Ocean Vuong to be the next Visiting Writer at Butler

Ocean Vuong, an award-winning poet, is the third visiting writer to speak at Butler this year. Photo by Peter Bienkowski. 

SOPHIE ROBERTSON | STAFF REPORTER | ssrobert@butler.edu

Award-winning poet, Ocean Vuong, will present at the Schrott Center for the Arts on Oct. 2 as Butler’s next speaker in the Visiting Writers Series.

Vuong is the author of the poetry chapbooks, “Burnings” (2010) and “No” (2013), and the poetry collection, “Night Sky with Exit Wounds” (2016).

His essays, short stories and poems have also been featured in publications such as The Atlantic, The Nation, The New Yorker, The New York Times, and The Village Voice.

Vuong has received honors from The Elizabeth George Foundation, the Civitella Ranieri Foundation, the Lannan Foundation, the Academy of American Poets and Narrative magazine. He has won a Pushcart Prize and is the recipient of a Ruth Lilly and Dorothy Sargent Rosenberg Poetry Fellowship.

Chris Forhan, an English professor and the poetry coordinator for the Visiting Writers Series, said Vuong truly exploded in the spring of 2016 when his first full-length poetry collection, “Night Sky with Exit Wounds,” was published.

“He just kind of rode this rocket to poetic acclaim,” Forhan said.

Included as one of The New Yorker’s eight Best Books of Poetry in 2016, “Night Sky with Exit Wounds,” won both the Whiting Award and the Thom Gunn Award. It was a finalist for the Forward Prize, the Kate Tufts Discovery Award and the Lambda Literary Award.

Chris Speckman, an English instructor who received his MFA in Creative Writing from Butler University, acknowledged that “Night Sky with Exit Wounds” did bring Vuong into the public eye. Yet, Speckman said he was a fan of Vuong’s work even before the poetry collection was published. Speckman had come across Vuong’s poem, “Someday I’ll love Ocean Vuong” in The New Yorker the year before, calling it one of the best poems he’s seen in the last five years.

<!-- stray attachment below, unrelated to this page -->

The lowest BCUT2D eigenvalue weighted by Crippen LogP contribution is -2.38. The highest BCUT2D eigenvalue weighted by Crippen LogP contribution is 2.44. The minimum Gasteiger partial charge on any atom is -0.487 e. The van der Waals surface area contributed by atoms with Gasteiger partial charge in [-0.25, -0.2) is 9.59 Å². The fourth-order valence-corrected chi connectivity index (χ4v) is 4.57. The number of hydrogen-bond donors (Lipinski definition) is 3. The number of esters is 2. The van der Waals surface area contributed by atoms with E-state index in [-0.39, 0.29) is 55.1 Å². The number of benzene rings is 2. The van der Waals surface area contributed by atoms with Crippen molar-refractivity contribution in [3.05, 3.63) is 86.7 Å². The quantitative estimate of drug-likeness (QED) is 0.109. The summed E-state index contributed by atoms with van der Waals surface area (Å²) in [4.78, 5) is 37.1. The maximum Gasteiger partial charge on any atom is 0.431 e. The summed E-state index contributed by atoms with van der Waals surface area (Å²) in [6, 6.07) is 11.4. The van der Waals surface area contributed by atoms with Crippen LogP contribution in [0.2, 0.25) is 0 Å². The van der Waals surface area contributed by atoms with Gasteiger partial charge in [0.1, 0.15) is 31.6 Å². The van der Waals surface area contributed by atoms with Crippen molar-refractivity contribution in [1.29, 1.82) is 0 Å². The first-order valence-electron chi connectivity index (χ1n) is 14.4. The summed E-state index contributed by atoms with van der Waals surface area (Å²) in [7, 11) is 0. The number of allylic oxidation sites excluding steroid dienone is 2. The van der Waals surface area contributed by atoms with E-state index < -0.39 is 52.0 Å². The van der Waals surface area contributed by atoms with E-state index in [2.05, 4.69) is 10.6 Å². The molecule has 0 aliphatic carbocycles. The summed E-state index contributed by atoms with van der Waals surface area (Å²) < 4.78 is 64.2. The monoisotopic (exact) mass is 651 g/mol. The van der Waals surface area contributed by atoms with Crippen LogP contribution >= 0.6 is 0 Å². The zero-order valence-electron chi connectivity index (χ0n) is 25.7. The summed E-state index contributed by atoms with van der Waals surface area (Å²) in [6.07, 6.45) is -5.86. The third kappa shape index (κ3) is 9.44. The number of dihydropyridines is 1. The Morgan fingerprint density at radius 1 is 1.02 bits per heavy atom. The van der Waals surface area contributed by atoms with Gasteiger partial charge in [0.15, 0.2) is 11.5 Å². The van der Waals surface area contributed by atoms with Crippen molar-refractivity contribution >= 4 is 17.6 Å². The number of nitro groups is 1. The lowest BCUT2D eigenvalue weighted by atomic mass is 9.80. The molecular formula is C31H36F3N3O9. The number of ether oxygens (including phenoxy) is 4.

“He’s innovative with language and has such power and passion in all of his lines,” Speckman said. “I think all of the attention that he’s gotten is well served.”

In his poetry, Vuong explores love, sexuality, family, memory, grief, war and melancholia through a multicultural and multilingual approach. He calls on his own personal suffering in hopes of connecting to the wounded of the world to make sense of human suffering as a whole.

Vuong is a Vietnamese American who was born in Saigon in 1988 to a family of rice farmers. At 2 years old he immigrated to the United States after spending time in a refugee camp.

Despite Vuong’s lack of personal memories in Vietnam because of his immigration to the United States at such an early age, his connection to the nation and the Vietnam war is deep-seated, for his maternal grandfather was an American soldier who fought in this war.

Forhan explained that the Vietnam War and all it entailed are, thus, ingrained in Vuong’s identity.

“He is a product of that war,” Forhan said. “Quite literally, if that war had never happened, he would never have happened.”

Vuong writes about his existence and its relation to the Vietnam War in his poem, “Notebook Fragments,” which reads, “no bombs = no family = no me.”